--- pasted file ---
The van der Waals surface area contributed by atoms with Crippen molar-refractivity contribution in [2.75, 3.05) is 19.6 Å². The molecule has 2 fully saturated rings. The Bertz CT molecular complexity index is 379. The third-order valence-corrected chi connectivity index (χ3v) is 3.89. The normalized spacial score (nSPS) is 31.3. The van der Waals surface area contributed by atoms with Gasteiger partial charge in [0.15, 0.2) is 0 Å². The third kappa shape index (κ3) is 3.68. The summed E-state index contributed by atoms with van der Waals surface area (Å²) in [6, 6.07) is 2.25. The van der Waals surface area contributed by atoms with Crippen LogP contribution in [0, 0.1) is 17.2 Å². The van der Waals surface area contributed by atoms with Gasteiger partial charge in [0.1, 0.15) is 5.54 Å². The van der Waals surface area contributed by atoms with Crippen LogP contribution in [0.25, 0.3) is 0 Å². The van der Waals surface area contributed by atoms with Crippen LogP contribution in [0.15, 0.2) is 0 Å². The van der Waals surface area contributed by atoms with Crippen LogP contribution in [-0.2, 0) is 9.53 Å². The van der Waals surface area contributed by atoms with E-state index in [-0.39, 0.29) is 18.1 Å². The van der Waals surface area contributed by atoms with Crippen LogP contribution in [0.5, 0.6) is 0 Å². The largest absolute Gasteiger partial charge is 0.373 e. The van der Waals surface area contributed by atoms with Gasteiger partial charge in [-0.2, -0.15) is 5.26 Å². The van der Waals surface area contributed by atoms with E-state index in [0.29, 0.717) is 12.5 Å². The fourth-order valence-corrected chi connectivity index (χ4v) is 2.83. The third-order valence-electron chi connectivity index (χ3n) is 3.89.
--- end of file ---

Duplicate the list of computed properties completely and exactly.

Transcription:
The van der Waals surface area contributed by atoms with Crippen molar-refractivity contribution in [2.75, 3.05) is 19.6 Å². The molecule has 2 fully saturated rings. The Bertz CT molecular complexity index is 379. The third-order valence-corrected chi connectivity index (χ3v) is 3.89. The normalized spacial score (nSPS) is 31.3. The van der Waals surface area contributed by atoms with Gasteiger partial charge in [0.15, 0.2) is 0 Å². The third kappa shape index (κ3) is 3.68. The summed E-state index contributed by atoms with van der Waals surface area (Å²) in [6, 6.07) is 2.25. The van der Waals surface area contributed by atoms with Crippen LogP contribution in [0, 0.1) is 17.2 Å². The van der Waals surface area contributed by atoms with Gasteiger partial charge in [0.1, 0.15) is 5.54 Å². The van der Waals surface area contributed by atoms with Crippen LogP contribution in [0.25, 0.3) is 0 Å². The van der Waals surface area contributed by atoms with Crippen LogP contribution in [0.15, 0.2) is 0 Å². The van der Waals surface area contributed by atoms with Crippen LogP contribution in [-0.2, 0) is 9.53 Å². The van der Waals surface area contributed by atoms with E-state index in [-0.39, 0.29) is 18.1 Å². The van der Waals surface area contributed by atoms with Crippen LogP contribution in [0.5, 0.6) is 0 Å². The largest absolute Gasteiger partial charge is 0.373 e. The van der Waals surface area contributed by atoms with Gasteiger partial charge in [-0.2, -0.15) is 5.26 Å². The van der Waals surface area contributed by atoms with E-state index in [0.29, 0.717) is 12.5 Å². The fourth-order valence-corrected chi connectivity index (χ4v) is 2.83. The third-order valence-electron chi connectivity index (χ3n) is 3.89.